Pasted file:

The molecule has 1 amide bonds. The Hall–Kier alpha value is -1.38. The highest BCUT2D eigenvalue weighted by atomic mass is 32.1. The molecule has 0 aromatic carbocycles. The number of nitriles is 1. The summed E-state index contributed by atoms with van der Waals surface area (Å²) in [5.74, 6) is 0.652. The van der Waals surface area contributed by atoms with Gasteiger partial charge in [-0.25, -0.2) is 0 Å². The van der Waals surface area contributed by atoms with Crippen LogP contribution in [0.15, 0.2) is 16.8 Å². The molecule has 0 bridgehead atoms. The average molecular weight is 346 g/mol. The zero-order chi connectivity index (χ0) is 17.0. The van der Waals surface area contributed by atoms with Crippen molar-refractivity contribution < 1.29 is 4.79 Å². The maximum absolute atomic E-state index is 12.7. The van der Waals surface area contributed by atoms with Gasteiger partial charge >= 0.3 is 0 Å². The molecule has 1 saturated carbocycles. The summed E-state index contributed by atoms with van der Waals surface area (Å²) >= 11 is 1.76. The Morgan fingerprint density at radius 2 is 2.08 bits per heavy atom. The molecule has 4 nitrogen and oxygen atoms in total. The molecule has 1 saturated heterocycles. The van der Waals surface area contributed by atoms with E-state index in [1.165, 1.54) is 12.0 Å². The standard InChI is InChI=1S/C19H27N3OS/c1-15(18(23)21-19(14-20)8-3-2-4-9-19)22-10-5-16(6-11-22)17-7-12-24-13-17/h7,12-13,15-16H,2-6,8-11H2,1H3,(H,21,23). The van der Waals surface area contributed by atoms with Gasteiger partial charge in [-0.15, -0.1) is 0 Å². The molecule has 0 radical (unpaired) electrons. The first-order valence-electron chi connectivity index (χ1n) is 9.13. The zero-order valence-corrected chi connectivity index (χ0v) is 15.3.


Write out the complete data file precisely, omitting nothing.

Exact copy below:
The molecule has 1 amide bonds. The Hall–Kier alpha value is -1.38. The highest BCUT2D eigenvalue weighted by atomic mass is 32.1. The molecule has 0 aromatic carbocycles. The number of nitriles is 1. The summed E-state index contributed by atoms with van der Waals surface area (Å²) in [5.74, 6) is 0.652. The van der Waals surface area contributed by atoms with Gasteiger partial charge in [-0.25, -0.2) is 0 Å². The van der Waals surface area contributed by atoms with Crippen LogP contribution in [0.15, 0.2) is 16.8 Å². The molecule has 0 bridgehead atoms. The average molecular weight is 346 g/mol. The zero-order chi connectivity index (χ0) is 17.0. The van der Waals surface area contributed by atoms with Crippen molar-refractivity contribution < 1.29 is 4.79 Å². The maximum absolute atomic E-state index is 12.7. The van der Waals surface area contributed by atoms with Gasteiger partial charge >= 0.3 is 0 Å². The molecule has 1 saturated carbocycles. The summed E-state index contributed by atoms with van der Waals surface area (Å²) >= 11 is 1.76. The Morgan fingerprint density at radius 2 is 2.08 bits per heavy atom. The molecule has 4 nitrogen and oxygen atoms in total. The molecule has 1 saturated heterocycles. The van der Waals surface area contributed by atoms with E-state index in [1.165, 1.54) is 12.0 Å². The standard InChI is InChI=1S/C19H27N3OS/c1-15(18(23)21-19(14-20)8-3-2-4-9-19)22-10-5-16(6-11-22)17-7-12-24-13-17/h7,12-13,15-16H,2-6,8-11H2,1H3,(H,21,23). The van der Waals surface area contributed by atoms with Gasteiger partial charge in [-0.15, -0.1) is 0 Å². The molecule has 0 radical (unpaired) electrons. The first-order valence-electron chi connectivity index (χ1n) is 9.13. The zero-order valence-corrected chi connectivity index (χ0v) is 15.3.